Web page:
Do I think that either of these things is a sure bet? Not at all! We have a very self-assured leader in America who is honestly liable to say anything at any time, and often that equals saying the very thing that upsets a particular partner (in this case, the North). We are facing a leader who believes that he is an equal because of his nuclear arsenal (an inaccurate and inflated belief). This understanding doesn’t even account for the fact that an accord between the North and America wouldn’t automatically equal freedom of religion.

So we pray. We pray for the very reason that this is still a long-shot. We pray because we’ve been down this road before, and North Korea balked when it last had a chance to do the right thing. We pray because this would be another way for the Lord to get the glory (as long as we evangelicals don’t give the glory to Trump if it’s successful). We pray because the gospel is more important than any national barrier; the salvation of souls more important than any patriotic position.

Some ways to pray:

  1. Pray that the summit will happen, and that it will be successful. Both of those things are far from guaranteed as of this writing.
  2. Pray for an official end to hostilities on the Korean peninsula.
  3. Pray for people on both sides of the table. Pray that their egos are softened, and their hearts open to change.
  4. Pray for Christians currently living in North Korea. Pray for an end to their suffering and for freedom for them to live as Christians in the open.
  5. Pray for a revival in both North Korea and America.

If you pray for one thing each day this week, then by Saturday morning, you’ll have prayed solidly for North Korea all week! Join me in this effort, and we will all see great things happen.

I would love your thoughts…and as always, you can sign up to receive updates on my social commentary by going HERE.

Sailors in trouble for the Bible

Navy Investigates Sailors Imposing Christianity

IMG_0024In case you missed it, our old friends at the Military Religious Freedom Foundation filed a complaint on April 6 alleging that Sailors are proselytizing in Japan by having a Bible on the POW/MIA memorial table. According to the MRFF, that amounts to pushing Christian beliefs onto unsuspecting persons. The seven-page complaint was filed on behalf of 26 service members and DoD civilian employees who were offended by the display. They suggest that the Bible present (representing the strength gained through faith to sustain those lost from our country, founded one nation under God) forces people to agree with the display.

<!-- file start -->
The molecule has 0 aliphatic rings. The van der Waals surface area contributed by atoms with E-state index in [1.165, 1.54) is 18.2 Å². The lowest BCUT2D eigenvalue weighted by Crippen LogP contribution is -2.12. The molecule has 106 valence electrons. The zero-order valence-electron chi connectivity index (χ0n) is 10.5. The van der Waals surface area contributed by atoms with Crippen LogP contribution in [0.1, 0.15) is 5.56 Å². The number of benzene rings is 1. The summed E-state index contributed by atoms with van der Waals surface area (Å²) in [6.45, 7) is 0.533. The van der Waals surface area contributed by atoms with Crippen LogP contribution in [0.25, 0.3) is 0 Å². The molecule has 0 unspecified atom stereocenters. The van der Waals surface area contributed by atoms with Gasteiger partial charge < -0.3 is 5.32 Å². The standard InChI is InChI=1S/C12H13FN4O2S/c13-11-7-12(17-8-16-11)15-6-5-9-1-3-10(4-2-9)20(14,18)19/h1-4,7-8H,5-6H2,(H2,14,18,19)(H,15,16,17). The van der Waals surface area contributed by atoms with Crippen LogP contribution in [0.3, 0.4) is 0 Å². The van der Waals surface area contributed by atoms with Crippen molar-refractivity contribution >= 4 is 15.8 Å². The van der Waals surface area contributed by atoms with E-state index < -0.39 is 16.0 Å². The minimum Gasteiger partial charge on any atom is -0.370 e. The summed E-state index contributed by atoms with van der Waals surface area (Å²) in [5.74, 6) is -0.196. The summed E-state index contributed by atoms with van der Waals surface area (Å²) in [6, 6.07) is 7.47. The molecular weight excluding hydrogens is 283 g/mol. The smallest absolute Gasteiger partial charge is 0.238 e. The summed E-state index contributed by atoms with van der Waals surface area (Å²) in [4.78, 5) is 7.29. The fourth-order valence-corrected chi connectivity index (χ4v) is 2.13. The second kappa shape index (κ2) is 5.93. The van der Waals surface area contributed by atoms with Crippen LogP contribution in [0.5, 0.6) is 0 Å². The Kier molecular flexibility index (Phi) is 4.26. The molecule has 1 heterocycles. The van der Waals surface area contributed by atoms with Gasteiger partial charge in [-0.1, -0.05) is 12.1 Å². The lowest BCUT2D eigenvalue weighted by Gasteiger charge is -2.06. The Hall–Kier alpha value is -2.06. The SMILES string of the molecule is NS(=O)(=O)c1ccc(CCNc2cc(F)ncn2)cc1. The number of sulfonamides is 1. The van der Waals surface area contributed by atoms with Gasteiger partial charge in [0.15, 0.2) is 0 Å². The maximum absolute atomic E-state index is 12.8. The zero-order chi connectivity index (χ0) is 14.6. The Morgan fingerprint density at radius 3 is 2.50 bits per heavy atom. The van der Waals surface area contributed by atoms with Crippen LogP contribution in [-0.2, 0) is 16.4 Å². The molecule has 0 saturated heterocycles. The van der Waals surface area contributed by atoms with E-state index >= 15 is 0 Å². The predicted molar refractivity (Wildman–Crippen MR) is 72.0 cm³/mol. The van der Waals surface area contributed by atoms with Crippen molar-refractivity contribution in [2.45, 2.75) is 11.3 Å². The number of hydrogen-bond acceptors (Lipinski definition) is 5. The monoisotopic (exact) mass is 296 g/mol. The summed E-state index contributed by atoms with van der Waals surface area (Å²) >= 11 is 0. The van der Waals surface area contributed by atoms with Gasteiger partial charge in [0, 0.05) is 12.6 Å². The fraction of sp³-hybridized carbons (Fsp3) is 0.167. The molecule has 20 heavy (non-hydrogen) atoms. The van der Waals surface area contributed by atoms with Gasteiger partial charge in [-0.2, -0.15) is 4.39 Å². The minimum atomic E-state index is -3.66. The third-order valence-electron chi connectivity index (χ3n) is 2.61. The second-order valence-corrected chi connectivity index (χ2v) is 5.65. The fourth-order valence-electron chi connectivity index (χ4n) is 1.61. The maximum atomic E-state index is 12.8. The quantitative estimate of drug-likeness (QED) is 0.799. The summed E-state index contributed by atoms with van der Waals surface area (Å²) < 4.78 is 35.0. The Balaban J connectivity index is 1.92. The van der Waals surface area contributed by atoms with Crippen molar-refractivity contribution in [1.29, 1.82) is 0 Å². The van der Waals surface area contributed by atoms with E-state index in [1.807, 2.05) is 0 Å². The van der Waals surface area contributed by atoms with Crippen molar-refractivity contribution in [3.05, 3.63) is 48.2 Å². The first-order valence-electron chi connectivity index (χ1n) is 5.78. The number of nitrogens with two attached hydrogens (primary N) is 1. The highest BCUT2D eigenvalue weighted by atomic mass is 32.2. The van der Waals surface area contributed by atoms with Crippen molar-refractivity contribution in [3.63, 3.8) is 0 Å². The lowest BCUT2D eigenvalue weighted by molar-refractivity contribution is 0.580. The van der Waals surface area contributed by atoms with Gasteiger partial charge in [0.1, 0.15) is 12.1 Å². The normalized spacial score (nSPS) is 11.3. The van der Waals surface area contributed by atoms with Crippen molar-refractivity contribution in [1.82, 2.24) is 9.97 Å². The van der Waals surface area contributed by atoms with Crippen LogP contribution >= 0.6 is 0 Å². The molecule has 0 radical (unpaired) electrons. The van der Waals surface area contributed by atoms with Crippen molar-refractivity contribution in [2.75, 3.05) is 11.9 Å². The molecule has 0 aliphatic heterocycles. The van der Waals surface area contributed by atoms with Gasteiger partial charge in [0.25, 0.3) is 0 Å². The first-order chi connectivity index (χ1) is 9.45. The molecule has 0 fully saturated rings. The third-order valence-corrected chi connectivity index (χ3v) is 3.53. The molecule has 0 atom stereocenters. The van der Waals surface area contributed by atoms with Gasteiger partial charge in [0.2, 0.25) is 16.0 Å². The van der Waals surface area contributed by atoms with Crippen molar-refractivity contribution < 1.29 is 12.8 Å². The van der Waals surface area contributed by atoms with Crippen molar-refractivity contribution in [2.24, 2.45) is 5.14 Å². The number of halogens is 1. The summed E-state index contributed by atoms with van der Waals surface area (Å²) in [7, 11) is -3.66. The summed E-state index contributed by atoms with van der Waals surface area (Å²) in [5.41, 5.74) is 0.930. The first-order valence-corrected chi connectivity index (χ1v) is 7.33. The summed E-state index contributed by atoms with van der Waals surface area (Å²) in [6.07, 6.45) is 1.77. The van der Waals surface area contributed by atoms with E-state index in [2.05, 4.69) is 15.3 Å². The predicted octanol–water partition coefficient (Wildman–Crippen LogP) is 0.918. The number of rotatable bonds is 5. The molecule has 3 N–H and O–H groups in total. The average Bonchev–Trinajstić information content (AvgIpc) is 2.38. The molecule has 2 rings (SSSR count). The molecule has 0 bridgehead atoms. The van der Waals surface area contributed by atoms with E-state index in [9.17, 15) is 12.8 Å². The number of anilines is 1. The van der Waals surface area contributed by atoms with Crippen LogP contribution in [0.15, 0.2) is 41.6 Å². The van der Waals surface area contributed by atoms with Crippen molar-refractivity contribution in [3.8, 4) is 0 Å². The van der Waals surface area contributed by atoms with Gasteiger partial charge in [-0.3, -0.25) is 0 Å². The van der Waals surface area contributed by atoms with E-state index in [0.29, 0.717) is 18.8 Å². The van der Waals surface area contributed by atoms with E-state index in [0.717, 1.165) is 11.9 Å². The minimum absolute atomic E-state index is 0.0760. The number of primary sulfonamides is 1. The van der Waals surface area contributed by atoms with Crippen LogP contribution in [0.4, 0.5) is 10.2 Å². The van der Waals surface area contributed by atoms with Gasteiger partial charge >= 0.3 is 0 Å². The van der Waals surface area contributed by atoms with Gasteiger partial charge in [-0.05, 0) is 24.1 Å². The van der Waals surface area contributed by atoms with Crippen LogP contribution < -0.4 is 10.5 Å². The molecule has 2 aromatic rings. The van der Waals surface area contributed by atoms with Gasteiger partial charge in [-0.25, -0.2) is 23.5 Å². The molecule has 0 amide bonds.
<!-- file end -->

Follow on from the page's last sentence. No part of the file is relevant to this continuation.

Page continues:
The San Diego Union Tribune reported on the story. This is probably a slam dunk. While I found several instances of the Bible being present in the display, including the Navy Live website, I doubt it will remain that way for long. Makes me wonder if anyone from the MRFF will come hunting for my rank because my daughter put a Bible on our display in Navy housing (the irony here is that my daughter used an “Apologetics” version of the Bible). I don’t know the legal ramifications for that, and I’m not particularly interested to learn them. Nevertheless, I’m sure we’ll learn soon that the Navy has decided to officially remove the Bible from this display and update the protocol.

I want to make three points about the complaint.

  1. The MRFF is a nuisance. I’ve written elsewhere about how they file complaints on behalf of non-Christians who have gotten their feelings hurt. The only thing I’m wrong about in that statement is that apparently, “Christians” also get their feelings hurt. Everyone’s opinion counts but the Bible-believing Christian, in the MRFF’s eyes.
  2. I don’t think they’ll be a nuisance for long. By saying that, I don’t think they’ll go away. Instead, I think they’re going to become a bigger tool used by the adversary to hinder Christianity in the military. I think this because, in this complaint, one of the things they want is for the Navy to investigate the situation and to, “assign appropriate disciplinary measures to those responsible.”
  3. The founder of MRFF states that 16 of the 26 persons in the complaint self-identify as Christian. I’d be curious to know more about this Christianity of theirs. I’m very disturbed that they handed the leadership of the Okinawa hospital over to the wolves. While I don’t know if they tried to get the Bible removed from the desk and felt they had no alternative (which they did…plenty of alternatives), or why they would have wanted it removed in the first place, but complaining to an unbeliever, who will make a spectacle of the Bible instead of treat it with respect, is a bad move.